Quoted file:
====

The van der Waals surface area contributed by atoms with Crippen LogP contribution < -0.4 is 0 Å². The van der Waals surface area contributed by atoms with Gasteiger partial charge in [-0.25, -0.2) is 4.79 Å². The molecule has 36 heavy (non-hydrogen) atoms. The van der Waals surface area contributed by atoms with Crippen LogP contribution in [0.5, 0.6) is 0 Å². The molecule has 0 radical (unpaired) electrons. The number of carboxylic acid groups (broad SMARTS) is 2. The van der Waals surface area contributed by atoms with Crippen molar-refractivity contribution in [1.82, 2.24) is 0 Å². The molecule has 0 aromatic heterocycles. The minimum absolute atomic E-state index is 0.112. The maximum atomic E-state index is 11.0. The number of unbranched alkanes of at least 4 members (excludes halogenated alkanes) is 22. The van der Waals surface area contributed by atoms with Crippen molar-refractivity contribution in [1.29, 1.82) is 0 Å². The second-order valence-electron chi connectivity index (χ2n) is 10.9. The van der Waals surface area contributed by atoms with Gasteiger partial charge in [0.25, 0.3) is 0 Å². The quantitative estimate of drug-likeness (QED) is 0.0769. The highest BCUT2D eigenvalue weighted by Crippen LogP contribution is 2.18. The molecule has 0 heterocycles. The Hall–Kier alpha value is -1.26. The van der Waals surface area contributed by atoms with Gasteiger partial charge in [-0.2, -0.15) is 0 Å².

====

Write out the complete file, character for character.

The van der Waals surface area contributed by atoms with Crippen LogP contribution < -0.4 is 0 Å². The van der Waals surface area contributed by atoms with Gasteiger partial charge in [-0.25, -0.2) is 4.79 Å². The molecule has 36 heavy (non-hydrogen) atoms. The van der Waals surface area contributed by atoms with Crippen LogP contribution in [0.5, 0.6) is 0 Å². The molecule has 0 radical (unpaired) electrons. The number of carboxylic acid groups (broad SMARTS) is 2. The van der Waals surface area contributed by atoms with Crippen molar-refractivity contribution in [1.82, 2.24) is 0 Å². The molecule has 0 aromatic heterocycles. The minimum absolute atomic E-state index is 0.112. The maximum atomic E-state index is 11.0. The number of unbranched alkanes of at least 4 members (excludes halogenated alkanes) is 22. The van der Waals surface area contributed by atoms with Crippen molar-refractivity contribution in [1.29, 1.82) is 0 Å². The second-order valence-electron chi connectivity index (χ2n) is 10.9. The van der Waals surface area contributed by atoms with Gasteiger partial charge in [0.25, 0.3) is 0 Å². The quantitative estimate of drug-likeness (QED) is 0.0769. The highest BCUT2D eigenvalue weighted by Crippen LogP contribution is 2.18. The molecule has 0 heterocycles. The Hall–Kier alpha value is -1.26. The van der Waals surface area contributed by atoms with Gasteiger partial charge in [-0.2, -0.15) is 0 Å².